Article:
Going TV shopping? Here’s a handy list of the best TVs out right now.
If you’re looking to upgrade, now is a great time to go TV shopping. Many of the 2016 models have been heavily discounted, and while they may not have the latest specs, they’re great for bagging a good deal.
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Of course, the 2017 models are now in shops too, so you can make your own comparisons and decide whether to chase specs or save cash. This list has our favourite models from 2016 and 2017, but if you’re just looking for the latest, best and most expensive, check out our Best 4K TV page.
Here, we’ve covered all the big players such as Samsung, Sony, Panasonic, LG, Philips, as well as the emerging Hisense. The most recent additions are the Panasonic EZ952, the Sony A1 and the Samsung MU7000, but we are regularly updating this list as more of the latest TVs come out. If we’re missing one you’re interested in, check back later or tweet us @TrustedReviews and we’ll get it in for testing.
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You may notice there are no small TVs in this round-up, and that’s because the best TVs only come in larger sizes. If you’re looking for a small, typically Full HD-only model, you’ll want to look at our Best value TVs round-up.
For comprehensive breakdowns of every model being released by TV manufacturers this year, take a look at our ultimate guides:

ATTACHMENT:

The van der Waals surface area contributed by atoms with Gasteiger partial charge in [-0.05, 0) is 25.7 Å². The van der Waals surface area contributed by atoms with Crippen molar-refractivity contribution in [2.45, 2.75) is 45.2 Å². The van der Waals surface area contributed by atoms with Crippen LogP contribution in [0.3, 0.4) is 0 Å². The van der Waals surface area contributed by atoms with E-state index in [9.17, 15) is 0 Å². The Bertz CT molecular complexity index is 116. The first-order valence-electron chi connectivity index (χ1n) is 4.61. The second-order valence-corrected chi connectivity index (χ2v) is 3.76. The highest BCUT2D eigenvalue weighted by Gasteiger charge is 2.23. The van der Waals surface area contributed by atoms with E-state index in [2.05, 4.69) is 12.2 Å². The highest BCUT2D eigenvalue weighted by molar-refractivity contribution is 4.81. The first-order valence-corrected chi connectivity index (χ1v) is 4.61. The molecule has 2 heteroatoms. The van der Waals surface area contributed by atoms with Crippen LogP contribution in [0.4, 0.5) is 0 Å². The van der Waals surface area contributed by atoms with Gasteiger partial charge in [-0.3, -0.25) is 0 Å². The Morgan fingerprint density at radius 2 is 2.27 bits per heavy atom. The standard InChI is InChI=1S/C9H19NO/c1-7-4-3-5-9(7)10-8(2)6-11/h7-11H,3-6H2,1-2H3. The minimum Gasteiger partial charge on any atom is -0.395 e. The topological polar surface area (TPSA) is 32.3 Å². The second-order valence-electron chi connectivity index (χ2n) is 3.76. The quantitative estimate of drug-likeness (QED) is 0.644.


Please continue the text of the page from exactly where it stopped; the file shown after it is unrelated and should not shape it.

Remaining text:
Ready to go shopping? Below you’ll find our guide to some of the common terms used in TV lingo – or scroll further if you want to cut to our recommendations of the best TV for you.
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TV Jargon Buster
Full HD vs 4K/UHD
Most TVs are Full HD, which gives you a resolution of 1920 x 1080 pixels. These are gradually being overtaken by Ultra HD (commonly known as UHD or 4K), which gives you a resolution of 3840 x 2160.
That’s four times the number of pixels, crammed into generally the same TV sizes. It means greater sharpness, detail and clarity.
There used to be a real lack of 4K content, but these days there is plenty to stream from Netflix and Amazon Video – and you can buy 4K Blu-rays. Read our guide: What is 4K TV and Ultra HD?
HDR stands for High Dynamic Range. Essentially it promises a wider range of brightness, colour and contrast – because your eyes can perceive more information than TVs have traditionally been able to display.
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There’s not much content mastered in HDR yet, but there is plenty on the way – this is the next big thing in the world of TVs. Read our guide: What is HDR TV?
LCD/LED vs OLED vs QLED
Plasma TVs are no more, so most TVs are either LCD (often referred to as LED) or OLED.
LCD is the most common, though there’s a big difference between the cheapest and most expensive LCD TVs due to the types of backlight, panel and processing technologies used.
OLED is a relatively new technology and it’s expensive, but it’s seen as a natural successor to plasma technology. Unlike LCD, OLED pixels produce their own light, so there’s no need for backlighting or edge lighting. Contrast and rich colours are its strengths, although LCD screens are generally brighter. Read our guide: OLED vs LED LCD.
QLED is a tricky one. In the last few years QLED has been used to refer to a theoretical self-lighting technology, similar to OLED. But now Samsung is using the QLED name to refer to its latest Quantum Dot TVs. This is still LCD technology, albeit one with fancy crystals. Consider this a beefed-up version of LCD, rather than an entirely new category.
For more detail, take a look at our guide: What is QLED?